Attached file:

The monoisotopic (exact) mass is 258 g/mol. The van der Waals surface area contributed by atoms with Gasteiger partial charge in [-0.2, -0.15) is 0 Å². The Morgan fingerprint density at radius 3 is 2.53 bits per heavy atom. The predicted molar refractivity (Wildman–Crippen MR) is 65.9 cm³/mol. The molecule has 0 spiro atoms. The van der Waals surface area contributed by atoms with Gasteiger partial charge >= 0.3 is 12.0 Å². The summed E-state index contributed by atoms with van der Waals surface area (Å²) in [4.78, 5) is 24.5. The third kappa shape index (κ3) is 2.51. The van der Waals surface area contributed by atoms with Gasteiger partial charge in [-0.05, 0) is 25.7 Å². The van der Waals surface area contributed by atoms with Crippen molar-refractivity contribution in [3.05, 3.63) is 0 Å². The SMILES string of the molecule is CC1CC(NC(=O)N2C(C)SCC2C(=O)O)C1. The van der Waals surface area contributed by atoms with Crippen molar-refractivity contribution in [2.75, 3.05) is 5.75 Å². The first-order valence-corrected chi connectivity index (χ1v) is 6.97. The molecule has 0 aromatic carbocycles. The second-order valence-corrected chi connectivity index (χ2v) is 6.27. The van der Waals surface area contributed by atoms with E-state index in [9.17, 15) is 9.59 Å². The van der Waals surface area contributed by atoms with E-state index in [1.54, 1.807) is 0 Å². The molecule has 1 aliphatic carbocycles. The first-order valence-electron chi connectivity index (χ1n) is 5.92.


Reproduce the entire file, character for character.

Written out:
The monoisotopic (exact) mass is 258 g/mol. The van der Waals surface area contributed by atoms with Gasteiger partial charge in [-0.2, -0.15) is 0 Å². The Morgan fingerprint density at radius 3 is 2.53 bits per heavy atom. The predicted molar refractivity (Wildman–Crippen MR) is 65.9 cm³/mol. The molecule has 0 spiro atoms. The van der Waals surface area contributed by atoms with Gasteiger partial charge >= 0.3 is 12.0 Å². The summed E-state index contributed by atoms with van der Waals surface area (Å²) in [4.78, 5) is 24.5. The third kappa shape index (κ3) is 2.51. The van der Waals surface area contributed by atoms with Gasteiger partial charge in [-0.05, 0) is 25.7 Å². The van der Waals surface area contributed by atoms with Crippen molar-refractivity contribution in [3.05, 3.63) is 0 Å². The SMILES string of the molecule is CC1CC(NC(=O)N2C(C)SCC2C(=O)O)C1. The van der Waals surface area contributed by atoms with Crippen molar-refractivity contribution in [2.75, 3.05) is 5.75 Å². The first-order valence-corrected chi connectivity index (χ1v) is 6.97. The molecule has 0 aromatic carbocycles. The second-order valence-corrected chi connectivity index (χ2v) is 6.27. The van der Waals surface area contributed by atoms with E-state index in [9.17, 15) is 9.59 Å². The van der Waals surface area contributed by atoms with E-state index in [1.54, 1.807) is 0 Å². The molecule has 1 aliphatic carbocycles. The first-order valence-electron chi connectivity index (χ1n) is 5.92.